192 pages, b/w illustrations
Here's a book to inspire any birdwatcher. It covers many subjects at the cutting edge of what is being discovered about birds, written by Martin Garner and a team of British birdwatchers who enthuse us about their own efforts to push forward the boundaries of what we know and implore the rest of us to join in.
The contributions include:
* Ken Shaw on how, where and when to find your own rarities
* Stuart Rivers' gripping tale of how he and a few mates proved that the island of Barra is a magnet for exciting migrants
* Dave Farrow's account of the joys of sound-recording
* Keith Clarkson's reminder that, wherever you live, you can observe and count passing migrants that are probably going unnoticed
* Jimmy Steele on the excitement of working a local patch, not knowing what might turn up next.
But the meat of the book is Martin Garner's chapters on cutting-edge identification problems. These not only explain what is currently known, they also point out that surely we must be overlooking birds such as female White-winged Scoter, female Green-winged Teal, Pacific Fulmar, Yelkouan Shearwater and Moorhens, Eiders, Merlins and Hen Harriers of the American races. These birds must be out there. Armed with this book, you have a chance of finding them.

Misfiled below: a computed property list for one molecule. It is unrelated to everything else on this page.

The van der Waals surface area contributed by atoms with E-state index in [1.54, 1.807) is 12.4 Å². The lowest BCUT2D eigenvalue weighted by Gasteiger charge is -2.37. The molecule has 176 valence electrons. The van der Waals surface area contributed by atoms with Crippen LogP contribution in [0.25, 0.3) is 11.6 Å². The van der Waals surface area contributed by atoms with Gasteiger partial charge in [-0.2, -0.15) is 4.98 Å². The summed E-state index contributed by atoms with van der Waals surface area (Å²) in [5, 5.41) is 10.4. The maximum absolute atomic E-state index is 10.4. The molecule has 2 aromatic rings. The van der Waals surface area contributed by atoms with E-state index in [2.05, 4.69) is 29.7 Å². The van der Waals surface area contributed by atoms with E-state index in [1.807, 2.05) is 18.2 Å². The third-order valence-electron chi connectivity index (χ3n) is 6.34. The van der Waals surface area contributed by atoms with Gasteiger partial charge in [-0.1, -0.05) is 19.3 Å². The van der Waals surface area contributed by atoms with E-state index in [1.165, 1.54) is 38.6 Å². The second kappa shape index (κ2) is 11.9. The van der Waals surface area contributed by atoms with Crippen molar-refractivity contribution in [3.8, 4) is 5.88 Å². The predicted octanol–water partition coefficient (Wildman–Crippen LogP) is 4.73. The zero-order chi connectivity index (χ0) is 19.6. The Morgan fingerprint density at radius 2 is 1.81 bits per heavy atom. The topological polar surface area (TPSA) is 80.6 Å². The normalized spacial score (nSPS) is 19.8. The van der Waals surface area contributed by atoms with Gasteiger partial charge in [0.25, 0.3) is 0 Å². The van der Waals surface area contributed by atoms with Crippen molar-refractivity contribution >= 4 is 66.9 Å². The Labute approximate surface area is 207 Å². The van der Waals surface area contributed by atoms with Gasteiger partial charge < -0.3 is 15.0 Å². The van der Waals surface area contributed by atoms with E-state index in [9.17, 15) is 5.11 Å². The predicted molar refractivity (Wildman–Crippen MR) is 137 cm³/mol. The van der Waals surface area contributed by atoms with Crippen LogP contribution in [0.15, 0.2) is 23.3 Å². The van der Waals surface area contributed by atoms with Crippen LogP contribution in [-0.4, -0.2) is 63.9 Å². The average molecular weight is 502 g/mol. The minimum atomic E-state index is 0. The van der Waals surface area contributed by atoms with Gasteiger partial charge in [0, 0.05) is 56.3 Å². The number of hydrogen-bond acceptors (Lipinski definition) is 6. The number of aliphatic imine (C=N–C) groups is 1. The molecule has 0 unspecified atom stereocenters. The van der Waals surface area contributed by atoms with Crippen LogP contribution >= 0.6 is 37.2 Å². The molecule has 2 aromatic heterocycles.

This book makes a significant step towards reminding us of what has recently been discovered but more than that it points out that there are many things that are still unknown. The pioneering birders who have contributed to this book have reminded us that there are many frontiers left to explore.
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